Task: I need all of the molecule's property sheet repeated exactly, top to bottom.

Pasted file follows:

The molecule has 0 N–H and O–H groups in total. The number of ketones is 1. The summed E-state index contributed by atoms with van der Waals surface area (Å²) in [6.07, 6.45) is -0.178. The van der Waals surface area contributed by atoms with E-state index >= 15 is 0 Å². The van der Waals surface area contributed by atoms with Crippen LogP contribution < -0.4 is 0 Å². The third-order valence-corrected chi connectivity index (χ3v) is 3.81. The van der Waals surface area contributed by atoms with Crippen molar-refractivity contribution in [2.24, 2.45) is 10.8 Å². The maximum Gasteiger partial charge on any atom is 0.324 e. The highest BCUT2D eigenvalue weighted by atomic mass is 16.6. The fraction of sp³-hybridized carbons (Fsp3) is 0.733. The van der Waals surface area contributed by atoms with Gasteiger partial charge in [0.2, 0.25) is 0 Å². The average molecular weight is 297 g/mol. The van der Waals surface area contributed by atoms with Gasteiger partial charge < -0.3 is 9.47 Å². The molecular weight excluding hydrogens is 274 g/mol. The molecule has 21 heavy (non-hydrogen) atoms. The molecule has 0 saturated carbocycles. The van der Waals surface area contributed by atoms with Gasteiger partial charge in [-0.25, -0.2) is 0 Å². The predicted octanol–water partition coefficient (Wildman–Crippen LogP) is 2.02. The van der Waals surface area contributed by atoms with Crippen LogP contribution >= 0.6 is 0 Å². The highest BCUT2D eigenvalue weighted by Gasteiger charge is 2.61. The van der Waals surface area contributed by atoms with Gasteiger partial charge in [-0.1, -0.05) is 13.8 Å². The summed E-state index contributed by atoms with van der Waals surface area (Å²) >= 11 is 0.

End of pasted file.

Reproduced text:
The molecule has 0 N–H and O–H groups in total. The number of ketones is 1. The summed E-state index contributed by atoms with van der Waals surface area (Å²) in [6.07, 6.45) is -0.178. The van der Waals surface area contributed by atoms with E-state index >= 15 is 0 Å². The van der Waals surface area contributed by atoms with Crippen LogP contribution < -0.4 is 0 Å². The third-order valence-corrected chi connectivity index (χ3v) is 3.81. The van der Waals surface area contributed by atoms with Crippen molar-refractivity contribution in [2.24, 2.45) is 10.8 Å². The maximum Gasteiger partial charge on any atom is 0.324 e. The highest BCUT2D eigenvalue weighted by atomic mass is 16.6. The fraction of sp³-hybridized carbons (Fsp3) is 0.733. The van der Waals surface area contributed by atoms with Gasteiger partial charge in [0.2, 0.25) is 0 Å². The average molecular weight is 297 g/mol. The van der Waals surface area contributed by atoms with Gasteiger partial charge < -0.3 is 9.47 Å². The molecular weight excluding hydrogens is 274 g/mol. The molecule has 21 heavy (non-hydrogen) atoms. The molecule has 0 saturated carbocycles. The van der Waals surface area contributed by atoms with Gasteiger partial charge in [-0.25, -0.2) is 0 Å². The predicted octanol–water partition coefficient (Wildman–Crippen LogP) is 2.02. The van der Waals surface area contributed by atoms with Crippen LogP contribution >= 0.6 is 0 Å². The highest BCUT2D eigenvalue weighted by Gasteiger charge is 2.61. The van der Waals surface area contributed by atoms with Gasteiger partial charge in [-0.1, -0.05) is 13.8 Å². The summed E-state index contributed by atoms with van der Waals surface area (Å²) >= 11 is 0.